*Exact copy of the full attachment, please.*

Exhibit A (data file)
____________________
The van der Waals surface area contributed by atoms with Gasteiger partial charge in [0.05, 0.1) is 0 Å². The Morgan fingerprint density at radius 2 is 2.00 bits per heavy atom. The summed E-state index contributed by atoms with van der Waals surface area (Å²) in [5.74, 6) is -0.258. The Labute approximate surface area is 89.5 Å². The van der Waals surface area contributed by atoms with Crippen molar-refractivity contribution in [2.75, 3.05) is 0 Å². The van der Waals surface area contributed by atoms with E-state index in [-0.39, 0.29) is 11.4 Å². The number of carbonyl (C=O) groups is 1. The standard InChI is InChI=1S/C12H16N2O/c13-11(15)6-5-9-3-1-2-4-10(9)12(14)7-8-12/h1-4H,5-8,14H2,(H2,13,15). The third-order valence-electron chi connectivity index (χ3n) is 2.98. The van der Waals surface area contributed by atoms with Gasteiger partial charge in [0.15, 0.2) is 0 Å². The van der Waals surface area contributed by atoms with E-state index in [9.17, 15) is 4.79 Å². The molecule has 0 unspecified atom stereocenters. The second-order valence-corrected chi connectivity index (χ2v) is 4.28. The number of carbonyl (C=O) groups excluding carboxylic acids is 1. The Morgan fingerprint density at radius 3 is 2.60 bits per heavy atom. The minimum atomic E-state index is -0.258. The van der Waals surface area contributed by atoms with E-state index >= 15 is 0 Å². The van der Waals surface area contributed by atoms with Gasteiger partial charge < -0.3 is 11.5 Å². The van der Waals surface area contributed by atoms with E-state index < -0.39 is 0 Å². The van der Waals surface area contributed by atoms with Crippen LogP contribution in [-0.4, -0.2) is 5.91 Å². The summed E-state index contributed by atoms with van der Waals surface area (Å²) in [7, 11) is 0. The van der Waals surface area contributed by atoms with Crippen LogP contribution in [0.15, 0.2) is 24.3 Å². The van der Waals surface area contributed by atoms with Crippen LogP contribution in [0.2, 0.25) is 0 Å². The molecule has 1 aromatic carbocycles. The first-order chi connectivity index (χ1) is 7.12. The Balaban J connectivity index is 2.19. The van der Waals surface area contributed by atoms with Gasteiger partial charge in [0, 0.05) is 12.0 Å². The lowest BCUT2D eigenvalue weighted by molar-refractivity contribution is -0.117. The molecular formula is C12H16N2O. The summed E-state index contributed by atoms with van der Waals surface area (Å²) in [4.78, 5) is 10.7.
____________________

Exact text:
The van der Waals surface area contributed by atoms with Gasteiger partial charge in [0.05, 0.1) is 0 Å². The Morgan fingerprint density at radius 2 is 2.00 bits per heavy atom. The summed E-state index contributed by atoms with van der Waals surface area (Å²) in [5.74, 6) is -0.258. The Labute approximate surface area is 89.5 Å². The van der Waals surface area contributed by atoms with Crippen molar-refractivity contribution in [2.75, 3.05) is 0 Å². The van der Waals surface area contributed by atoms with E-state index in [-0.39, 0.29) is 11.4 Å². The number of carbonyl (C=O) groups is 1. The standard InChI is InChI=1S/C12H16N2O/c13-11(15)6-5-9-3-1-2-4-10(9)12(14)7-8-12/h1-4H,5-8,14H2,(H2,13,15). The third-order valence-electron chi connectivity index (χ3n) is 2.98. The van der Waals surface area contributed by atoms with Gasteiger partial charge in [0.15, 0.2) is 0 Å². The van der Waals surface area contributed by atoms with E-state index in [9.17, 15) is 4.79 Å². The molecule has 0 unspecified atom stereocenters. The second-order valence-corrected chi connectivity index (χ2v) is 4.28. The number of carbonyl (C=O) groups excluding carboxylic acids is 1. The Morgan fingerprint density at radius 3 is 2.60 bits per heavy atom. The minimum atomic E-state index is -0.258. The van der Waals surface area contributed by atoms with E-state index >= 15 is 0 Å². The van der Waals surface area contributed by atoms with Gasteiger partial charge < -0.3 is 11.5 Å². The van der Waals surface area contributed by atoms with E-state index < -0.39 is 0 Å². The van der Waals surface area contributed by atoms with Crippen LogP contribution in [-0.4, -0.2) is 5.91 Å². The summed E-state index contributed by atoms with van der Waals surface area (Å²) in [7, 11) is 0. The van der Waals surface area contributed by atoms with Crippen LogP contribution in [0.15, 0.2) is 24.3 Å². The van der Waals surface area contributed by atoms with Crippen LogP contribution in [0.2, 0.25) is 0 Å². The molecule has 1 aromatic carbocycles. The first-order chi connectivity index (χ1) is 7.12. The Balaban J connectivity index is 2.19. The van der Waals surface area contributed by atoms with Gasteiger partial charge in [0, 0.05) is 12.0 Å². The lowest BCUT2D eigenvalue weighted by molar-refractivity contribution is -0.117. The molecular formula is C12H16N2O. The summed E-state index contributed by atoms with van der Waals surface area (Å²) in [4.78, 5) is 10.7.